Additionally, the photosensitizers used in the invention may be conjugated to various ligands to facilitate targeting. These ligands include receptor-specific peptides and/or ligands as well as immunoglobulins and fragments thereof. Preferred ligands include antibodies in general and monoclonal antibodies, as well as immunologically reactive fragments of both.
Dimeric forms of the green porphyrin and dimeric or multimeric forms of green porphyrin/porphyrin combinations can be used. The dimers and oligomeric compounds of the invention can be prepared using reactions analogous to those for dimerization and oligomerization of porphyrins per se. The green porphyrins or green porphyrin/porphyrin linkages can be made directly, or porphyrins may be coupled, followed by a Diels-Alder reaction of either or both terminal porphyrins to convert them to the corresponding green porphyrins. Of course combinations of two or more photosensitizers may be used in the practice of the invention.
In addition to the above mentioned preferred photosensitizing agents, other examples of photosensitizers useful in the invention include, but are not limited to, green porphyrins disclosed in U.S. Pat. Nos. 5,283,255, 4,920,143, 4,883,790, 5,095,030, and 5,171,749; and green porphyrin derivatives, discussed in U.S. Pat. Nos. 5,880,145 and 5,990,149, all of which are herein incorporated by reference in their entirety. Several structures of typical green porphyrins are shown in the above cited patents, which also provide details for the production of the compounds.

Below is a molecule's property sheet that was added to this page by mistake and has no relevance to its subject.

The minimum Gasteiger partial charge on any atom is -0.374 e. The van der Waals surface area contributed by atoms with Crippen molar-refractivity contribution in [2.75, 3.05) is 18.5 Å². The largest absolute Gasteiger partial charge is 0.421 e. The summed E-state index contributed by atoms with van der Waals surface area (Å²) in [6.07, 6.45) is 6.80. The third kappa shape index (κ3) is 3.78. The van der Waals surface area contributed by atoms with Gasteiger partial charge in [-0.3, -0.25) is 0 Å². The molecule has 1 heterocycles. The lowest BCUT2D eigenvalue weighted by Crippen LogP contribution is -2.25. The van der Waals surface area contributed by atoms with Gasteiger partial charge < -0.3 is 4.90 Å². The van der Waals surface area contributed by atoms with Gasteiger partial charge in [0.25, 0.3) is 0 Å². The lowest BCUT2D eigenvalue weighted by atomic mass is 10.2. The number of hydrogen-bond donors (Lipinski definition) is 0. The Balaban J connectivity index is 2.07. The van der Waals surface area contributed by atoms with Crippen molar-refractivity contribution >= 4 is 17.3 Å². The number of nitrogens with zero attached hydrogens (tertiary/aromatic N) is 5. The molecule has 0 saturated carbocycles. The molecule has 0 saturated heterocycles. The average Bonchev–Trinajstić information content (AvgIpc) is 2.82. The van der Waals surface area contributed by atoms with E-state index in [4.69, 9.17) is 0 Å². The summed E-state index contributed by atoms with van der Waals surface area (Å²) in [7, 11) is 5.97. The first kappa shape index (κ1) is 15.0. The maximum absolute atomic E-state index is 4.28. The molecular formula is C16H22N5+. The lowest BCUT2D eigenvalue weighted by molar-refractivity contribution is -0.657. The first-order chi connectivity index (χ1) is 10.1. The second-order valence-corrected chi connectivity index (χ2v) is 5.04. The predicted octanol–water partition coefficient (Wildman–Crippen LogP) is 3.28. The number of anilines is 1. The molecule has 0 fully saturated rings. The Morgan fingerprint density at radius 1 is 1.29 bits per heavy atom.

The present invention further provides a method of treating angiogenesis in a subject comprising (a) implanting the induction driven light module of the present invention into a tissue nearby or adjacent to blood vessel of the subject; (b) administering a photosensitizer on cancer, tumor or selected tissues; (c) driving the light module through the induction of alternating magnetic field; and (d) irradiating cancer, tumor or selected tissues by the driven light generating device.
Preparation of Module of Present Invention
In the method of the present invention, the treatment is not limited but includes cavernous hemangioma or hemangioendothelioma.
- Example 2
Application of Present Module to Patient Suffering Cancer
Referring now to FIG. 1, a light generating device 10 (such as LED) was electrically coupled to a driver 20 having coil module 30 to form the module of the present invention. To avoid contacting the tissue, the use of a water-tight material such as polyurethane or polyester to seal the module of the present invention.
A patient suffering liver cancer was selected to perform photodynamic therapy. The tissue nearby hepatoma was incised by surgery, was coated with Photofrin® and was placed with the module of the present invention. Then, the wound was closed and LED started to irradiate the hepatoma through inducing the coil based driver by alternating magnetic field.
It is understood that the following embodiments of the present invention are intended to be illustrative of some of the possible applications or principles. Various modifications may be made by the skilled person without departing from the true spirit and scope of the invention.